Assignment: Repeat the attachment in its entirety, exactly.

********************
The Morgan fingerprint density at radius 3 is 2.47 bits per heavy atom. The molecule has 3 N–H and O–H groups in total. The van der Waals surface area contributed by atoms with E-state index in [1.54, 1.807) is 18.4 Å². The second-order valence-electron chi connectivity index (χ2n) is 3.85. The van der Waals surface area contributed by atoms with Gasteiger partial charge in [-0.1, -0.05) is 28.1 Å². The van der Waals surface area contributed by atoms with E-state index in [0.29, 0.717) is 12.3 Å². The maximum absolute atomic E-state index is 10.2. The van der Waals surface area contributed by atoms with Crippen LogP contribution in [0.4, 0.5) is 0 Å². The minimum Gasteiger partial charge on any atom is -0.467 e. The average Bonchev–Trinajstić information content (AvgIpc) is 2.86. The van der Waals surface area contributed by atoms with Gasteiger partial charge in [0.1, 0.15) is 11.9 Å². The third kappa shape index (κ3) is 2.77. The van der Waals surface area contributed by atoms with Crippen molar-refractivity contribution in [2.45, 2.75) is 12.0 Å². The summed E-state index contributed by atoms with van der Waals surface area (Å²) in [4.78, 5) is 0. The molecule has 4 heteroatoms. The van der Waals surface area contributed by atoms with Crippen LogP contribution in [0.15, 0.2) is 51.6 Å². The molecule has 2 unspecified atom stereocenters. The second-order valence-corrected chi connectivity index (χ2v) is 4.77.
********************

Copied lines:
The Morgan fingerprint density at radius 3 is 2.47 bits per heavy atom. The molecule has 3 N–H and O–H groups in total. The van der Waals surface area contributed by atoms with E-state index in [1.54, 1.807) is 18.4 Å². The second-order valence-electron chi connectivity index (χ2n) is 3.85. The van der Waals surface area contributed by atoms with Gasteiger partial charge in [-0.1, -0.05) is 28.1 Å². The van der Waals surface area contributed by atoms with E-state index in [0.29, 0.717) is 12.3 Å². The maximum absolute atomic E-state index is 10.2. The van der Waals surface area contributed by atoms with Crippen LogP contribution in [0.4, 0.5) is 0 Å². The minimum Gasteiger partial charge on any atom is -0.467 e. The average Bonchev–Trinajstić information content (AvgIpc) is 2.86. The van der Waals surface area contributed by atoms with Gasteiger partial charge in [0.1, 0.15) is 11.9 Å². The third kappa shape index (κ3) is 2.77. The van der Waals surface area contributed by atoms with Crippen molar-refractivity contribution in [2.45, 2.75) is 12.0 Å². The summed E-state index contributed by atoms with van der Waals surface area (Å²) in [4.78, 5) is 0. The molecule has 4 heteroatoms. The van der Waals surface area contributed by atoms with Crippen LogP contribution in [0.15, 0.2) is 51.6 Å². The molecule has 2 unspecified atom stereocenters. The second-order valence-corrected chi connectivity index (χ2v) is 4.77.